HIT Piece 7.19.2016

Building a business…while black…

Writing…while black…

Driving…while black…

Tweeting…while black…

Parenting…while black…

Doing physics…while black…

Banking…while black…

Teaching…while black…

All of these are stories about identity. The problem is, where the emphasis is in my story may not match where the emphasis is in your story, for me.

And since I get to define my story (and then you get to decide if you believe that story or not) where I put the emphasis matters more than where the emphasis is placed for me.

Stories are powerful and they aren’t true or false, they are just real. And when where I place my emphasis, creates friction when it rubs up against where you place your emphasis on my story, then conflicts, miscommunications, and misunderstandings become par for the course. And should come as no surprise.

Yet, somehow, you are constantly surprised by where I place the emphasis in my story.

[Podcast] Earbud_U, Season Three, Episode #9 – Qiana Patterson

[Podcast] Earbud_U, Season Three, Episode #9 – Qiana Patterson, A Fearless Experienced Ed-Tech Executive, Thinker, Educator, and Technologist

[Podcast] Earbud_U, Season Three, Episode #9 – Qiana Patterson


Race, culture, education, and technology; all of these things matter to our guest today, and she’s going to make sure that you at least think about them before we’re done here.

In our world today, race, gender, and culture seem to matter more now than ever before. This interview sort of dovetails with the interview that we did with Mitch Mitchell a couple of episodes back.

Now, I don’t know if you’ve noticed this, but a person’s vocal inflections, tone, and language should have no racial overtones, but I remember the last time we went around and around the block about race in this country—during the Orenthal James Simpson trial—that there was some discussion about whether or not O.J. had a “black” sounding voice.

Speaking of language, my grandmother came from a time when women and minorities in general weren’t getting a public fair shake in any sense of the word and she raised me to speak with as clean and as unaccented a voice as she possibly could. She believed—as Booker T. Washington before her also did—that speaking well was the first step toward writing well, which led inevitably to living well in a racist world.

I think that our guest today, Qiana Patterson, would have had an interesting discussion with my grandmother. These are two women separated by a lot of history, a lot of years, and by philosophies. That’s not to say that Qiana’s perspective or philosophy on education, race, and where they meet in the realm of technology is problematic.

Far from it.

I think that we have to be open to hearing from everybody in this racially, ethnically, and even economically diverse world. Because if we don’t, then self-awareness, self-motivation, and the courage to act differently (forget just thinking differently) become mere punchlines that we repeat at cocktail parties.

And I think that my grandmother, Qiana, and myself, have had quite enough of all that.

Haven’t you?

Check out all the ways below to connect with Qiana today:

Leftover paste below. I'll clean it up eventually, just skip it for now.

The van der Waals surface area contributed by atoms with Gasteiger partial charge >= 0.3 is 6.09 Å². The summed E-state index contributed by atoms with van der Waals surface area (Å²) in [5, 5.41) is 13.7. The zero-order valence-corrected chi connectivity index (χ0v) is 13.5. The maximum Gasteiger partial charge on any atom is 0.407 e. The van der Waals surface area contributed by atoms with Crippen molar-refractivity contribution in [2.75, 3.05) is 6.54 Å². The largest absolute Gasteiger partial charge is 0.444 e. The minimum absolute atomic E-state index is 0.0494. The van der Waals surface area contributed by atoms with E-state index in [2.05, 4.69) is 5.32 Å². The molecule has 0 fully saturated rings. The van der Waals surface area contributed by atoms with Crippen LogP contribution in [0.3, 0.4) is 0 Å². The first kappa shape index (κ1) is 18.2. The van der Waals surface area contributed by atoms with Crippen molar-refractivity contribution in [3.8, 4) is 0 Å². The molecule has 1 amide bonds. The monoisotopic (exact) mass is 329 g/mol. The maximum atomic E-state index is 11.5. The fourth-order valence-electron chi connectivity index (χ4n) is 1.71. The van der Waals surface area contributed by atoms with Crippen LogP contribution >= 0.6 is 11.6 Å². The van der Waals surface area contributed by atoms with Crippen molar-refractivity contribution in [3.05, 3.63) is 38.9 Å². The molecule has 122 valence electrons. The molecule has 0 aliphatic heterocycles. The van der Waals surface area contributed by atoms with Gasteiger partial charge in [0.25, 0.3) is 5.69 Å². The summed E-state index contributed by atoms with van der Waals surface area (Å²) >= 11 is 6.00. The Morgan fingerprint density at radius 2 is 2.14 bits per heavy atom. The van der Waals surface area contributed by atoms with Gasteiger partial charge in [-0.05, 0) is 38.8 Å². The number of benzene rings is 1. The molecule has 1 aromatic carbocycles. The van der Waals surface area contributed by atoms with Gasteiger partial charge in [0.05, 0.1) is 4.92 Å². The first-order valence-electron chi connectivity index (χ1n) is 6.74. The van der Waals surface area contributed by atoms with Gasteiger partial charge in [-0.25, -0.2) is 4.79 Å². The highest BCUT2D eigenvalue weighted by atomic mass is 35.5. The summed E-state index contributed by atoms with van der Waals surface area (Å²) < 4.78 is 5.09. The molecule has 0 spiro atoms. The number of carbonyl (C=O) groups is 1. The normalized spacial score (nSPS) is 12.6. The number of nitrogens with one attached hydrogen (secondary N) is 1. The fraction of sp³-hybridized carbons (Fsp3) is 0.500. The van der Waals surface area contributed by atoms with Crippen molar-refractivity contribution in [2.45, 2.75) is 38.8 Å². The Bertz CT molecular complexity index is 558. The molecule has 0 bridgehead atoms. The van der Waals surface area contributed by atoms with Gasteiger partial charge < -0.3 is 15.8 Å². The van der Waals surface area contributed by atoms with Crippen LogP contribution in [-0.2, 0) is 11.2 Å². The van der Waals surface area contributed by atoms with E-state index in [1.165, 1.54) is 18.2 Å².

Qiana’s Education Post Page: http://educationpost.org/network/qiana-patterson/

Qiana’s Twitter Feed: https://twitter.com/Q_i_a_n_a

Qiana on LinkedIn: https://www.linkedin.com/in/qiana-patterson-87427b2

Qiana’s About Me page: https://about.me/QianaPatterson

We Built This

There’s been a trend that has advanced as our electronic tools have outstripped our good sense, our common decency and our impulse control.


The trend can be heard in phrases such as “my Twitter feed blew up” or “Facebook melted down.”

When the popular media narrative drives emotional responses to hot button issues, surrounding topics such justice, identity, legal decisions or social depredations to push up ratings and gather attention, the population in the United States now has the tools and know how, to take to Twitter and Facebook and express displeasure, disgust or even to “poke the bear.”

The social contract is breaking down, not because people have the tools to express opinions from the peanut gallery, but because every peanut in the gallery has access to the tools in the first place.

But, we in the field of ADR shouldn’t get mad at the Internet or social media. After all, we either actively or passively, participated in building the media that we have right now.

We shouldn’t throw up our hands in disgust and walk away, tune out, turn off and drop off the “map.” We also probably shouldn’t engage, foment and otherwise stir the pot more, with anything but affirmations of peace and solutions to complicated issues.

We have taken the words of the Declaration of Independence, and the admonitions and arguments of dead 18th, 19th and 20th century white male philosophers to heart, but unfortunately, we have taken them to heart—and to task—using tools and social spaces that weren’t really designed for nuanced observation, conversation and peacebuilding.

The popular narrative is exactly that—a story—and we as individuals are under no obligation to spread the story, comment on the story, or even to believe the story.

We are under obligation, as peacemakers, to point out alternatives to the dominate narrative, no matter from whom—the majority or the minority—it may spring, and offer a path toward the Truth.

-Peace Be With You All-

Jesan Sorrells, MA
Principal Conflict Engagement Consultant
Human Services Consulting and Training (HSCT)
Email HSCT: hsconsultingandtraining@gmail.com
Facebook: https://www.facebook.com/HSConsultingandTraining
Twitter: www.twitter.com/Sorrells79
LinkedIn: www.linkedin.com/in/jesansorrells/